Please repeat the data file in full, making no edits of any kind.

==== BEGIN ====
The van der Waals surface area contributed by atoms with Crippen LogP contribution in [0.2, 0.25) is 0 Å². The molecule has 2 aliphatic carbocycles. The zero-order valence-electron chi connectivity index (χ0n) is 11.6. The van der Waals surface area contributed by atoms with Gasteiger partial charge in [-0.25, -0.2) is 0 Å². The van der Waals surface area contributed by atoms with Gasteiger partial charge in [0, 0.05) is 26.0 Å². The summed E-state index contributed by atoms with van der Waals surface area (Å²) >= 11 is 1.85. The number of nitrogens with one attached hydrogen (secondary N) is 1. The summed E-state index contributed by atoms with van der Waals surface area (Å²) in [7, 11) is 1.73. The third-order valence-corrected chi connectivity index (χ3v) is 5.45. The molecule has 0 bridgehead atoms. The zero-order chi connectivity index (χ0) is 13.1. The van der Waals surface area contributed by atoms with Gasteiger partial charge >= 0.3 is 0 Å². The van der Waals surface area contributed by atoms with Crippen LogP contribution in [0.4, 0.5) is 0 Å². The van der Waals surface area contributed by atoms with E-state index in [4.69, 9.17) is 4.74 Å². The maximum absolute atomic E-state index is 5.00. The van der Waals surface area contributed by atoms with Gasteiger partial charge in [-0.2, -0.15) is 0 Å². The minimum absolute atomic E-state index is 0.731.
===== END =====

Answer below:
The van der Waals surface area contributed by atoms with Crippen LogP contribution in [0.2, 0.25) is 0 Å². The molecule has 2 aliphatic carbocycles. The zero-order valence-electron chi connectivity index (χ0n) is 11.6. The van der Waals surface area contributed by atoms with Gasteiger partial charge in [-0.25, -0.2) is 0 Å². The van der Waals surface area contributed by atoms with Gasteiger partial charge in [0, 0.05) is 26.0 Å². The summed E-state index contributed by atoms with van der Waals surface area (Å²) >= 11 is 1.85. The number of nitrogens with one attached hydrogen (secondary N) is 1. The summed E-state index contributed by atoms with van der Waals surface area (Å²) in [7, 11) is 1.73. The third-order valence-corrected chi connectivity index (χ3v) is 5.45. The molecule has 0 bridgehead atoms. The zero-order chi connectivity index (χ0) is 13.1. The van der Waals surface area contributed by atoms with Gasteiger partial charge >= 0.3 is 0 Å². The van der Waals surface area contributed by atoms with Crippen LogP contribution in [0.4, 0.5) is 0 Å². The van der Waals surface area contributed by atoms with E-state index in [4.69, 9.17) is 4.74 Å². The maximum absolute atomic E-state index is 5.00. The van der Waals surface area contributed by atoms with Gasteiger partial charge in [-0.2, -0.15) is 0 Å². The minimum absolute atomic E-state index is 0.731.